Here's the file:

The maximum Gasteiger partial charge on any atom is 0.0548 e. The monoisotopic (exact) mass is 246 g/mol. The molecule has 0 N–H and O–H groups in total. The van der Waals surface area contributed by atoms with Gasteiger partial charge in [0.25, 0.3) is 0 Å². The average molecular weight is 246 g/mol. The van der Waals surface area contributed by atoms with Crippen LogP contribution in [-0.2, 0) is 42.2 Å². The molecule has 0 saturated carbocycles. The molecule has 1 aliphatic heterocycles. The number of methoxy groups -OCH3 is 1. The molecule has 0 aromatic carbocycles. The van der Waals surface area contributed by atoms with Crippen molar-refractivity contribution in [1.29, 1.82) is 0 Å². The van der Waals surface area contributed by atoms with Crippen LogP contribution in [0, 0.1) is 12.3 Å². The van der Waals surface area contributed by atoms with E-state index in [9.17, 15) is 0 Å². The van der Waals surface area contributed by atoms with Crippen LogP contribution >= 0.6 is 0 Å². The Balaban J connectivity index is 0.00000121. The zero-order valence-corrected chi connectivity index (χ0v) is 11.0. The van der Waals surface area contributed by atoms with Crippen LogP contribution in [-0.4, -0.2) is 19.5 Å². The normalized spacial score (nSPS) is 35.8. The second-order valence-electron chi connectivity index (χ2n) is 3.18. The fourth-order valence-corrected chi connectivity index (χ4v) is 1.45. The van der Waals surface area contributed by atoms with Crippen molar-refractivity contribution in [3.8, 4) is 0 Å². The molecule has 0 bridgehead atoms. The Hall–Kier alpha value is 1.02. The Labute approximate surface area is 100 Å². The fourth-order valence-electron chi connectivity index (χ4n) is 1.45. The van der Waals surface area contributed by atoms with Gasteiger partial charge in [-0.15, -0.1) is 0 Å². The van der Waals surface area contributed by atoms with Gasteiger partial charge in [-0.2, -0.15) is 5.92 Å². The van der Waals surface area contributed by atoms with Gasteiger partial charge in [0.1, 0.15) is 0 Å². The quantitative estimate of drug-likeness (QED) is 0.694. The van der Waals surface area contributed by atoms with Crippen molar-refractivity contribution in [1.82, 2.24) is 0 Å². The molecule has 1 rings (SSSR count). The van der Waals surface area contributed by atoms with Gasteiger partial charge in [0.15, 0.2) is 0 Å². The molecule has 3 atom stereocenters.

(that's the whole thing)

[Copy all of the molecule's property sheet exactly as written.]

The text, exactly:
The maximum Gasteiger partial charge on any atom is 0.0548 e. The monoisotopic (exact) mass is 246 g/mol. The molecule has 0 N–H and O–H groups in total. The van der Waals surface area contributed by atoms with Gasteiger partial charge in [0.25, 0.3) is 0 Å². The average molecular weight is 246 g/mol. The van der Waals surface area contributed by atoms with Crippen LogP contribution in [-0.2, 0) is 42.2 Å². The molecule has 0 saturated carbocycles. The molecule has 1 aliphatic heterocycles. The number of methoxy groups -OCH3 is 1. The molecule has 0 aromatic carbocycles. The van der Waals surface area contributed by atoms with Crippen molar-refractivity contribution in [1.29, 1.82) is 0 Å². The van der Waals surface area contributed by atoms with Crippen LogP contribution in [0, 0.1) is 12.3 Å². The van der Waals surface area contributed by atoms with E-state index in [9.17, 15) is 0 Å². The van der Waals surface area contributed by atoms with Crippen LogP contribution >= 0.6 is 0 Å². The Balaban J connectivity index is 0.00000121. The zero-order valence-corrected chi connectivity index (χ0v) is 11.0. The van der Waals surface area contributed by atoms with Crippen LogP contribution in [-0.4, -0.2) is 19.5 Å². The normalized spacial score (nSPS) is 35.8. The second-order valence-electron chi connectivity index (χ2n) is 3.18. The fourth-order valence-corrected chi connectivity index (χ4v) is 1.45. The van der Waals surface area contributed by atoms with Crippen molar-refractivity contribution in [3.8, 4) is 0 Å². The molecule has 0 bridgehead atoms. The Hall–Kier alpha value is 1.02. The Labute approximate surface area is 100 Å². The fourth-order valence-electron chi connectivity index (χ4n) is 1.45. The van der Waals surface area contributed by atoms with Gasteiger partial charge in [-0.15, -0.1) is 0 Å². The van der Waals surface area contributed by atoms with Gasteiger partial charge in [-0.2, -0.15) is 5.92 Å². The van der Waals surface area contributed by atoms with Gasteiger partial charge in [0.1, 0.15) is 0 Å². The quantitative estimate of drug-likeness (QED) is 0.694. The van der Waals surface area contributed by atoms with Crippen molar-refractivity contribution in [1.82, 2.24) is 0 Å². The molecule has 1 rings (SSSR count). The van der Waals surface area contributed by atoms with Gasteiger partial charge in [0.15, 0.2) is 0 Å². The molecule has 3 atom stereocenters.